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The age of Internet Telephony has officially arrived



On 19 June 2018, the Department of Telecommunications, Government of India (DoT) finally provided its nod to several key recommendations (Recommendations) made by the Telecom Regulatory Authority of India (TRAI) on the Regulatory Framework for Internet Telephony in October 2017. DoT has released a clarification (Clarification) and certain amendments to existing licenses (Amendment), both of which are slated to take effect immediately.

But, what does this imply? In simple terms, one would be able to make or receive an internet protocol (IP) call on their mobile phone, by subscribing to internet telephony from its telecom operator but it is not necessary that the user is latched to the internet network of the same telecom service provider (TSP) to do so. This comes at a very interesting time when prices for voice calling have already hit rock bottom, leaving TSPs facing losses and a liquidity crunch.


As a service, internet telephony is defined under the Unified License as a “transfer of message(s) including voice signal(s) through public internet”.

In TRAI’s view, as noted in the Recommendations, even though the right to provide this service has existed for a considerable time within the licensing framework, its proliferation has been limited due to a variety of factors.

One of the major reasons is that TSPs have long held the view that internet telephony is likely to cannibalise their revenue from PSTN services, which are generally regarded as high-margin. For this reason, TSPs have historically advocated that internet access necessary for making or receiving calls via internet telephony should be provided by the same TSP who provides internet telephony services. This concern was justified to an extent in the past, however this argument does not hold much relevance in the present day when the prices for voice calls have already plummeted to unprecedented lows and TSPs themselves are providing unlimited calling facilities to subscribers.


By way of the Clarification, DoT has echoed the views of TRAI and clarified that internet telephony “service is un-tethered from the underlying access network”. Consequently, internet telephony can be provided by a TSP to customers/ subscribers who may be using internet services of another TSP. In other words, one may make or receive phone calls using a Wi-Fi network at home or a public hotspot.


To address the concerns of toll by-pass, security and quality of services, DoT has also issued inter alia the following amendments in furtherance of TRAI’s suggestions:

In case an Indian subscriber makes a call to another Indian number while roaming outside the country, international termination charge in accordance with the extant interconnection framework shall be payable to the International Long Distance Operator (ILDO) on whose gateway the call will land. If it cannot be ensured that the call lands on an ILDO’s gateway, such calling facility in case of internet telephony will not be provided by the TSP.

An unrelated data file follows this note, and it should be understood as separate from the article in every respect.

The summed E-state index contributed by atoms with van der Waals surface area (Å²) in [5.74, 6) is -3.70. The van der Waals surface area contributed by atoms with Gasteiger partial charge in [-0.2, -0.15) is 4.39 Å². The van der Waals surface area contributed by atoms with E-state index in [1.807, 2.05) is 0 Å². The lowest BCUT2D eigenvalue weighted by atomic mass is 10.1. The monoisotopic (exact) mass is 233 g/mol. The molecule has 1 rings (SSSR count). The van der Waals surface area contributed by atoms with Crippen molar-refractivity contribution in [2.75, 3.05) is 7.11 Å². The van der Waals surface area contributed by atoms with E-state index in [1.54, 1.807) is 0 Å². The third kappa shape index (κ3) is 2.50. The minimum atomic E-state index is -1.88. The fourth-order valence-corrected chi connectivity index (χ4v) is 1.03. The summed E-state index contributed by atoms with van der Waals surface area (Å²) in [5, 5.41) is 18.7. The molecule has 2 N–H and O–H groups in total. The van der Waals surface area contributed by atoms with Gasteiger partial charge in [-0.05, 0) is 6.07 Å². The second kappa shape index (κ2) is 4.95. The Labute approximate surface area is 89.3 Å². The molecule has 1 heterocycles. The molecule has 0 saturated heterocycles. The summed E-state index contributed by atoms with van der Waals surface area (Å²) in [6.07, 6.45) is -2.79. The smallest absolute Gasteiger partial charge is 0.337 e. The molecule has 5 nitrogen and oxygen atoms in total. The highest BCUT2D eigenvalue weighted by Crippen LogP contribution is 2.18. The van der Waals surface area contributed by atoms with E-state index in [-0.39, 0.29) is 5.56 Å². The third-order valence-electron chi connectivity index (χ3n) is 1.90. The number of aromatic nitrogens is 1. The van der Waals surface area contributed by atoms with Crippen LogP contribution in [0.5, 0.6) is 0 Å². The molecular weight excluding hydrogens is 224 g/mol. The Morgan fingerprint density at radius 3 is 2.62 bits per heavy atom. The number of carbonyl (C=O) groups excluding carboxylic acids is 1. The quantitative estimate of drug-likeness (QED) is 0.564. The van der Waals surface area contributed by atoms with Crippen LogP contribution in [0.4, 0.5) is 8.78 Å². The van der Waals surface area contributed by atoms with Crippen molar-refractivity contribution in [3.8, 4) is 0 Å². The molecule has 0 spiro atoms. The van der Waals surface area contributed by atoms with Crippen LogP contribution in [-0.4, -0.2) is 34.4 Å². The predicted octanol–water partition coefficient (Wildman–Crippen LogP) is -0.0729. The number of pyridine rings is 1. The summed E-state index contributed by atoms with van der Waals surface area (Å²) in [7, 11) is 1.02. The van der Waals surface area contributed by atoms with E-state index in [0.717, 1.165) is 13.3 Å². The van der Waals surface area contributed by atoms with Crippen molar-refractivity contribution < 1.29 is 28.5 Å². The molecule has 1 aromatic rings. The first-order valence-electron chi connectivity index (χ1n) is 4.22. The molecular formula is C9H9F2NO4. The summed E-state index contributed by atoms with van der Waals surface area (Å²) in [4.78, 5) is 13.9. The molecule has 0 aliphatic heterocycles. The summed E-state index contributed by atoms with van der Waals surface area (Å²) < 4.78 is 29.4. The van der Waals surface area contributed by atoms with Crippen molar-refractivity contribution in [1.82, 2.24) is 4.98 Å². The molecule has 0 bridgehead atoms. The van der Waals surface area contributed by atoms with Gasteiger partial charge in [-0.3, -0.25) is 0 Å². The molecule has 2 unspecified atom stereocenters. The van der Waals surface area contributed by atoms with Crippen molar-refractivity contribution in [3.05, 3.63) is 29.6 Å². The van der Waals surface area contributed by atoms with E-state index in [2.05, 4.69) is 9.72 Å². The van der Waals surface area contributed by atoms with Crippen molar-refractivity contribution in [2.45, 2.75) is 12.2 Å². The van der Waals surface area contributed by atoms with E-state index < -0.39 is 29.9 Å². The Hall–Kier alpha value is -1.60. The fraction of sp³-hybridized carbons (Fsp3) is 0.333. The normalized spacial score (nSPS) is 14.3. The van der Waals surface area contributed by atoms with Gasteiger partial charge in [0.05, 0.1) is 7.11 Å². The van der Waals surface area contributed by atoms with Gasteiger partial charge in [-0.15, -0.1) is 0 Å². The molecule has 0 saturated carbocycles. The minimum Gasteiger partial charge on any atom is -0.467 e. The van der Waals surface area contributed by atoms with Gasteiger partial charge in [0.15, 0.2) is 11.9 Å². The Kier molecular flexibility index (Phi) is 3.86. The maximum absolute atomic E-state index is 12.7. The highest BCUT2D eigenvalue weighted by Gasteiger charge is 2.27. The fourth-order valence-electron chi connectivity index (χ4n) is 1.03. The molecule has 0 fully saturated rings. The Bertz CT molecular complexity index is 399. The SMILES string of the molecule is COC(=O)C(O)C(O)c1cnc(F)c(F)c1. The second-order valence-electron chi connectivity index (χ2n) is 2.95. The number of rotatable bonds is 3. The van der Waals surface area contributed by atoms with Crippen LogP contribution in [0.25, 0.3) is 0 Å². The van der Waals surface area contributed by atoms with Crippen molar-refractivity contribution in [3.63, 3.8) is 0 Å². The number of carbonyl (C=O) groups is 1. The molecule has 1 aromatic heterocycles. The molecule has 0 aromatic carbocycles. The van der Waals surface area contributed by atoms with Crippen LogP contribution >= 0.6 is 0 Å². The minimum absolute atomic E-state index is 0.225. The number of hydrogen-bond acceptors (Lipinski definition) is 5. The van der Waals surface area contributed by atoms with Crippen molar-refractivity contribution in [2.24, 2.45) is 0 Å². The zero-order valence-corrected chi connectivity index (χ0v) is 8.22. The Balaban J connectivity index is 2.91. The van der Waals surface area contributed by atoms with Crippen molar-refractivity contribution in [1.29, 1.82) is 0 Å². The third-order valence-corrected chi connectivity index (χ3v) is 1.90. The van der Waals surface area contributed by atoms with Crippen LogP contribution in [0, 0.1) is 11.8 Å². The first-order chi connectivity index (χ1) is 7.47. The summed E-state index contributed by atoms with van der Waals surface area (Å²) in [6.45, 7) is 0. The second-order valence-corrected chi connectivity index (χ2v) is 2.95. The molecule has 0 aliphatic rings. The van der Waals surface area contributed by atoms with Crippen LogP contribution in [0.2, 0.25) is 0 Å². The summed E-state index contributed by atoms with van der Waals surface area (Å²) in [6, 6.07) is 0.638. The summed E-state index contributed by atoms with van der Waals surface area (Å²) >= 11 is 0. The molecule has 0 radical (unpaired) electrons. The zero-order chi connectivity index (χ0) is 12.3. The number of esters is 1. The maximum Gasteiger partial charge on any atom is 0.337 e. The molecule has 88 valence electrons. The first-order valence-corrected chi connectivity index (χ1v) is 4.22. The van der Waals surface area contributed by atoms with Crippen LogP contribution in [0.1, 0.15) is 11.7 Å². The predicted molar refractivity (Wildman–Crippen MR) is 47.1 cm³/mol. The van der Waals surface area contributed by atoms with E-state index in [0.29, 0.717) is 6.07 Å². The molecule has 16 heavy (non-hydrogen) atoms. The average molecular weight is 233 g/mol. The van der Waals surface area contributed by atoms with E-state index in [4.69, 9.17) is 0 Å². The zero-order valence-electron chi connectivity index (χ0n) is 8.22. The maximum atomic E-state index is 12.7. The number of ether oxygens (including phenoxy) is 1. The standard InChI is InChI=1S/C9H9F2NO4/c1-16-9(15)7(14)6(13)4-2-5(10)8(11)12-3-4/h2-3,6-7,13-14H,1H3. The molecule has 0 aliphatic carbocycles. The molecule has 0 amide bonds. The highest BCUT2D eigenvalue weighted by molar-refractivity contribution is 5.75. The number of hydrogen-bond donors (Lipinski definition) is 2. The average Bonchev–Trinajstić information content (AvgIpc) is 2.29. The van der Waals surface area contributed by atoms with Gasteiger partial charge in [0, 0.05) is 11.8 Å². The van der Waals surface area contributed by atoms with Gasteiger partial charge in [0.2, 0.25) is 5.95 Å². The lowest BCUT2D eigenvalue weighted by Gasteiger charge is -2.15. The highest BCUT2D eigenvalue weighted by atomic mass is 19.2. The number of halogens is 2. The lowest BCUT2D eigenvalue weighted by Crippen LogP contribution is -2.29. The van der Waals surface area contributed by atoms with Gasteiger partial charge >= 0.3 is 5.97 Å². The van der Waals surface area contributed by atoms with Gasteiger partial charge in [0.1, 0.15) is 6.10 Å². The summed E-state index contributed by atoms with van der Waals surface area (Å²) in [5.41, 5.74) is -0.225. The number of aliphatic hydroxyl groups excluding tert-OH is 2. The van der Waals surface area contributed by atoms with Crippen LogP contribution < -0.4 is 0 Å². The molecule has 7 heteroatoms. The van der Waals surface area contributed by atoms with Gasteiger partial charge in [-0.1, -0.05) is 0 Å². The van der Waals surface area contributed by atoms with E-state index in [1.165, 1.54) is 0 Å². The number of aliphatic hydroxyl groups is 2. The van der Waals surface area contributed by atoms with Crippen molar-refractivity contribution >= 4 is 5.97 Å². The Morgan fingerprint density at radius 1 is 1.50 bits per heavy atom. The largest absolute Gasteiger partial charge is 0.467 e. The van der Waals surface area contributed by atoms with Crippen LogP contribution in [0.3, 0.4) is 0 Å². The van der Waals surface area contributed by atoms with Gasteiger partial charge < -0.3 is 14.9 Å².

The Public IP address used for originating and terminating the internet telephony call shall have to be made a mandatory part of the call detail record. Wherever feasible, location details (latitude and longitude) shall also be required to be provided.

TSPs should inform their subscribers of the quality of service parameters supported by them so that subscribers may make an informed decision while using services.


In our view, both the Clarification and Amendments present a position that serves the interest of DoT, subscribers and the telecom industry alike.

The proliferation of internet telephony will help DoT attain its policy objectives of taking telecom services to all corners of the country through deployment of public Wi-Fi hotspots, which will play an important role in the rendition of internet telephony services.

Subscribers in India will now be able to make and receive phone calls on their mobile number, but while using their Wi-Fi connection at home or at a public hotspot. Call drops and connection issues have become a serious cause of concern in recent times, therefore it is expected that this service will improve the quality of services to a large extent.

On the other hand, it is possible that this will further impact the declining revenues of TSPs as subscribers may now predominantly use internet services, which may or not be provided by the same TSP, to make calls. However, this may also be seen as a window of opportunity for TSPs to earn revenue from data services and offset the losses incurred on account of lesser usage of PSTN. The quality of services may also improve since a significant amount of traffic is likely to be off-loaded from the voice network of TSPs.

Since the Clarification and Amendments take effect immediately, one may expect announcements of new services from TSPs soon.

  • Harsh Walia (Associate Partner), Shobhit Chandra (Senior Associate) and Piyush Ranjan (Associate), Khaitan & Co LLP, New Delhi


For any queries please contact: editors@khaitanco.com

Harsh Walia (partners)

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